Since only 2 authenticated cases of albinism in 1 of twins have ever been reported, the condition is of sufficient interest, I believe, to warrant the report of a third case.
Albinism, known also as congenital leukoderma, congenital achromia and congenital leukasmus, is a congenital absence of pigment in the skin, hair and eyes.
It is definitely hereditary and familial. Under the mendelian theory of heredity it is considered a recessive characteristic. For the sake of clarity it might be well to review briefly the work carried out by Abbé Gregor Mendel in 1865 and his theory deduced therefrom. He studied the effect of crossing different varieties of peas and evolved a law of heredity. Though similar experiments cannot be carried out with man, a careful analysis of pedigrees indicates that the same law holds good. Mendel took different varieties of the edible pea, one tall and the other short,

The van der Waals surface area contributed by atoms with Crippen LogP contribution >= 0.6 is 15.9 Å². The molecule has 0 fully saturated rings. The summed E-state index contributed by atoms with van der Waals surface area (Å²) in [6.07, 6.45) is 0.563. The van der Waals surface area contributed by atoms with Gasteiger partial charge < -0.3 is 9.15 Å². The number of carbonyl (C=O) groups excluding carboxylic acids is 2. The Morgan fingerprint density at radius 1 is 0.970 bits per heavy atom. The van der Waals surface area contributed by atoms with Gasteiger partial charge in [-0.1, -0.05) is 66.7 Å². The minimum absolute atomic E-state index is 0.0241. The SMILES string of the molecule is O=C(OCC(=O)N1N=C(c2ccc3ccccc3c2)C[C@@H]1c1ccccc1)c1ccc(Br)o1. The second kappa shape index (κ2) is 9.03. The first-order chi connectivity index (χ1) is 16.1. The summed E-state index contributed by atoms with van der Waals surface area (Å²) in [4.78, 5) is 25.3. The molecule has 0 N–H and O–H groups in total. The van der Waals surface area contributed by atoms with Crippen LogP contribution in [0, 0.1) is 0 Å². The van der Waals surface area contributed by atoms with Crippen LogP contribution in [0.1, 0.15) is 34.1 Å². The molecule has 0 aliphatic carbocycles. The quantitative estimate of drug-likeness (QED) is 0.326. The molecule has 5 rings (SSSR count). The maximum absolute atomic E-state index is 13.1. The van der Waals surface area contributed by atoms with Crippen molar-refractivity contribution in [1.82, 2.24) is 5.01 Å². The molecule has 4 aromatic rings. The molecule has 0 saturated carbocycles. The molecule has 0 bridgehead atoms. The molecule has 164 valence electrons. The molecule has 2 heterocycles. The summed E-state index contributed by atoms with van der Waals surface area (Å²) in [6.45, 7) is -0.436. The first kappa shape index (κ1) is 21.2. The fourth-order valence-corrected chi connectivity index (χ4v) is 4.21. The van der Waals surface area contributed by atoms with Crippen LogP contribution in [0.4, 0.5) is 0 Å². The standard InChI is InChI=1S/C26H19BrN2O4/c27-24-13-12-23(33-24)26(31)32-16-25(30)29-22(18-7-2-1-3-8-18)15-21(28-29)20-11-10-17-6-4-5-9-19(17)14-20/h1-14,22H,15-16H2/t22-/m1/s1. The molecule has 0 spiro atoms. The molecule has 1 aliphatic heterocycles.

McCRACKIN RH. ALBINISMALBINISM AND UNIALBINISM IN TWIN AFRICAN NEGROES. Am J Dis Child. 1937;54(4):786–794. doi:10.1001/archpedi.1937.01980040090007